Captain Nash’s English Clothing



Though we only see Captain Nash for a few seconds in From Russia with Love, he is a familiar character because his name is taken on by henchman Red Grant. Captain Nash is a British agent from Station Y in Yugoslavia sent by M to assist James Bond, but only moments after we meet him, Red Grant kills him in the toilet at the Zagreb train station and then pretends to be him. Like James Bond, Nash is a well-dressed agent, but Nash dresses more classically British than Bond does.

The Book Nash

Captain Norman Nash in Ian Fleming’s novel is a name made up by Grant rather than taken from an actual British agent. Fleming gives a detailed description of the clothes Grant wears as Nash, including Bond’s famous opinion about his tie knot:

The light flashed briefly on golden hair under a cap, and on a young golden moustache. There was plenty of time to catch the train. The man walked unhurriedly. It crossed Bond’s mind that he was an Englishman. Perhaps it was the familiar shape of the dark green Kangol cap, or the beige, rather well-used macintosh, that badge of the English tourist, or it may have been the grey-flannelled legs, or the scuffed brown shoes. But Bond’s eyes were drawn to him, as if it was someone he knew, as the man approached up the platform…

He walked past, the crêpe-soled shoes making no sound…

The man had taken off his macintosh. He was wearing an old reddish-brown tweed coat with his flannel trousers, a pale yellow Viyella summer shirt, and the dark blue and maroon zig-zagged tie of the Royal Artillery. It was tied with a Windsor knot. Bond mistrusted anyone who tied his tie with a Windsor knot. It showed too much vanity. It was often the mark of a cad. Bond decided to forget his prejudice. A gold signet ring, with an indecipherable crest, glinted on the little finger of the right hand that gripped the guard rail. The corner of a red bandana handkerchief flopped out of the breast pocket of the man’s coat. On his left wrist there was a battered silver wrist watch with an old leather strap.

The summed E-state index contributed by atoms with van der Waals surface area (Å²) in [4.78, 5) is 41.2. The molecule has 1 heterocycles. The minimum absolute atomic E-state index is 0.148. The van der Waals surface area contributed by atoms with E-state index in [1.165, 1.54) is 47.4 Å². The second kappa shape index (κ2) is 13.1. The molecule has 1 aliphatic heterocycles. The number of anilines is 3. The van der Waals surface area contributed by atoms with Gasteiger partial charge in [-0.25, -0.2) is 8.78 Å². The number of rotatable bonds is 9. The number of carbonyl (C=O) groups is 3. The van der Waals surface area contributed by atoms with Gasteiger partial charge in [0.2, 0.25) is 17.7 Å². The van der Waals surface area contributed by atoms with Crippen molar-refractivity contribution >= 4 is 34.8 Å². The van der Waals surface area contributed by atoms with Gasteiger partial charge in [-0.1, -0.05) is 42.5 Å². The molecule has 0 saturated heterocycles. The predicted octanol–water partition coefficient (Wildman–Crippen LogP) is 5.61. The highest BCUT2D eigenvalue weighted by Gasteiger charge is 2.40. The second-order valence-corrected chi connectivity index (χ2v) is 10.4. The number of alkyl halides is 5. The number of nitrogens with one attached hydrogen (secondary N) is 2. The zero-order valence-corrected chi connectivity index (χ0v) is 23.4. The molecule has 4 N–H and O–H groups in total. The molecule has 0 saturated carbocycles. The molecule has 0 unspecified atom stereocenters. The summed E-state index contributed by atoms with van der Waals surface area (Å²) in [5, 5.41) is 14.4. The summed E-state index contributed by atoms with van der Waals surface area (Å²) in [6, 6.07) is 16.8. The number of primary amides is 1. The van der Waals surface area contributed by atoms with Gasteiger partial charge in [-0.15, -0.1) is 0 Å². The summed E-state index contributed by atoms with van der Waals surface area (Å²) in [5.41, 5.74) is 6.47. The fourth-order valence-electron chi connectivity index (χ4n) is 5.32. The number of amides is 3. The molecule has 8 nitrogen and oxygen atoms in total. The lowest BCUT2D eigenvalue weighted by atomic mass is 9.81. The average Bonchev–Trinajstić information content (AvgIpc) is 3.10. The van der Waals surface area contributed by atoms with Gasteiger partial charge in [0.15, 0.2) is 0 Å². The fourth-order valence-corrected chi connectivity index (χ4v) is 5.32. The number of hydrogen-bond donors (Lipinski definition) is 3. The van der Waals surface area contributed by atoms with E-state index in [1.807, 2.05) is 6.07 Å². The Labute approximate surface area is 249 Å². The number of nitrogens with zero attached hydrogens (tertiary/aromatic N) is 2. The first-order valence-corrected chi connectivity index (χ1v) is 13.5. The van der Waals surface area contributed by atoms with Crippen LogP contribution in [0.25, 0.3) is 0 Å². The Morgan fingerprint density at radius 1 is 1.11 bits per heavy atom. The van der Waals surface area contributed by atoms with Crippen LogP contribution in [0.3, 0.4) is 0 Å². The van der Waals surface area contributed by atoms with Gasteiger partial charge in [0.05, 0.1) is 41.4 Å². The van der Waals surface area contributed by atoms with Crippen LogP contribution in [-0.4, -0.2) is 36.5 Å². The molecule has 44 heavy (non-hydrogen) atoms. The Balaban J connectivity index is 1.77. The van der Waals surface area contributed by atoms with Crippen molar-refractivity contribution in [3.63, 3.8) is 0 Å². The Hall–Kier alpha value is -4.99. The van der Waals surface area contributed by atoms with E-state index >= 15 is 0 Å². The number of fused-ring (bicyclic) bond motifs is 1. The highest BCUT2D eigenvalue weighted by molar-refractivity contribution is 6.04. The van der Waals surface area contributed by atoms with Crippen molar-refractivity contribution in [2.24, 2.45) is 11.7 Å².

So to break down the outfit, Red Grant poses as ‘Nash’ wearing a reddish-brown tweed jacket, grey flannel trousers, pale yellow Viyella summer shirt, a Royal Artillery tie, a red bandana pocket square and brown shoes with crepe soles. His outerwear consists of a beige Mackintosh coat (a raincoat of rubberised fabric) and dark green Kangol cap (a one-piece cap). Bond immediately recognises this man as an Englishman abroad because of the way he is dressed.

The Film Nash


The real Captain Nash in the film From Russia With Love, played by the film’s production manager William Hill, dresses differently from Red Grant’s Nash of the novel. He immediately looks like an Englishman, not only by his clothes but because he stands taller and prouder than the local men, and he’s one of the few men who is clean-shaven. He’s certainly the proper English gentleman who drinks tea, unlike Bond who prefers coffee.

Nash’s suit is semi-solid medium grey, but since there are no close-ups of the suit it’s impossible to determine any specifics about the cloth. The button two suit jacket has a Savile Row military cut, with straight shoulders, a clean chest, a suppressed waist and a little flare to the skirt. The jacket has a stiff look compared to the softer and more relaxed look of Bond’s suit jackets. It is detailed with a single vent at the rear, three buttons on each cuff and slanted pockets with flaps. The trousers have neat, gently tapered legs and likely forward pleats.


Nash’s pale blue shirt is the quintessential English shirt with a cutaway collar and double cuffs. His tie, tied in the trustworthy four-in-hand knot, is likely either the Old Exonian tie or the Old Felstedian tie. The Old Felstedian tie of Felsted School is Oxford blue with narrow saffron stripes bordered by narrow guardsman red stripes. The Old Exonian tie of Exeter School is navy with narrow butter yellow stripes bordered by narrow guardsman red stripes. With the poor lighting and no close-up shots, it’s impossible to conclusively determine what the tie is. Nash wears derby shoes—probably suede—in light brown, a shoe colour James Bond never wears with a grey suit of any shade. Light brown shoes with a medium grey suit draw too much attention down to the shoes, and darker shoes are needed to anchor the outfit.

Nash drapes over his left shoulder a beige Mackintosh, the only piece of clothing taken from Nash in the novel. He carries a black leather attache case like Bond’s and a dark grey trilby with a C-crown (also called teardrop crown), a narrow brim with a raw edge and narrow grey grosgrain ribbon around the base of the crown. After Grant kills Nash, he takes Nash’s attache case and trilby. And when Bond kills Grant, he takes the trilby.



  1. Thanks Matt!